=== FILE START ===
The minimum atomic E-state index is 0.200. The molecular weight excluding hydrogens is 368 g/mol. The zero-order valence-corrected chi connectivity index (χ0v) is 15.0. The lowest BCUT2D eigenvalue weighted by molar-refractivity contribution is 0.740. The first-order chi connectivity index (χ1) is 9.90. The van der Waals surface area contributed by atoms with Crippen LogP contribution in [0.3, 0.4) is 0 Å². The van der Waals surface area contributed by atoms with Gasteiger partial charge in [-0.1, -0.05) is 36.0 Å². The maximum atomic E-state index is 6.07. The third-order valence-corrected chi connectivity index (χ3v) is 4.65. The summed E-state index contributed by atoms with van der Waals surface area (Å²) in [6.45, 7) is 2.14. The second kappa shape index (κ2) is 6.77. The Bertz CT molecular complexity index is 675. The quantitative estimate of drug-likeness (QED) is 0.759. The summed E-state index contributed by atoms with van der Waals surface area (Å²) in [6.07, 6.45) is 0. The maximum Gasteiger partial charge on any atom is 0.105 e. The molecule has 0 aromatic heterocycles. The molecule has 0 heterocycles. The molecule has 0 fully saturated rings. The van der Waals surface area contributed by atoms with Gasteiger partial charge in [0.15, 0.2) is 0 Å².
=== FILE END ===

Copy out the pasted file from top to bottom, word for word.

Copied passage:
The minimum atomic E-state index is 0.200. The molecular weight excluding hydrogens is 368 g/mol. The zero-order valence-corrected chi connectivity index (χ0v) is 15.0. The lowest BCUT2D eigenvalue weighted by molar-refractivity contribution is 0.740. The first-order chi connectivity index (χ1) is 9.90. The van der Waals surface area contributed by atoms with Crippen LogP contribution in [0.3, 0.4) is 0 Å². The van der Waals surface area contributed by atoms with Gasteiger partial charge in [-0.1, -0.05) is 36.0 Å². The maximum atomic E-state index is 6.07. The third-order valence-corrected chi connectivity index (χ3v) is 4.65. The summed E-state index contributed by atoms with van der Waals surface area (Å²) in [6.45, 7) is 2.14. The second kappa shape index (κ2) is 6.77. The Bertz CT molecular complexity index is 675. The quantitative estimate of drug-likeness (QED) is 0.759. The summed E-state index contributed by atoms with van der Waals surface area (Å²) in [6.07, 6.45) is 0. The maximum Gasteiger partial charge on any atom is 0.105 e. The molecule has 0 aromatic heterocycles. The molecule has 0 heterocycles. The molecule has 0 fully saturated rings. The van der Waals surface area contributed by atoms with Gasteiger partial charge in [0.15, 0.2) is 0 Å².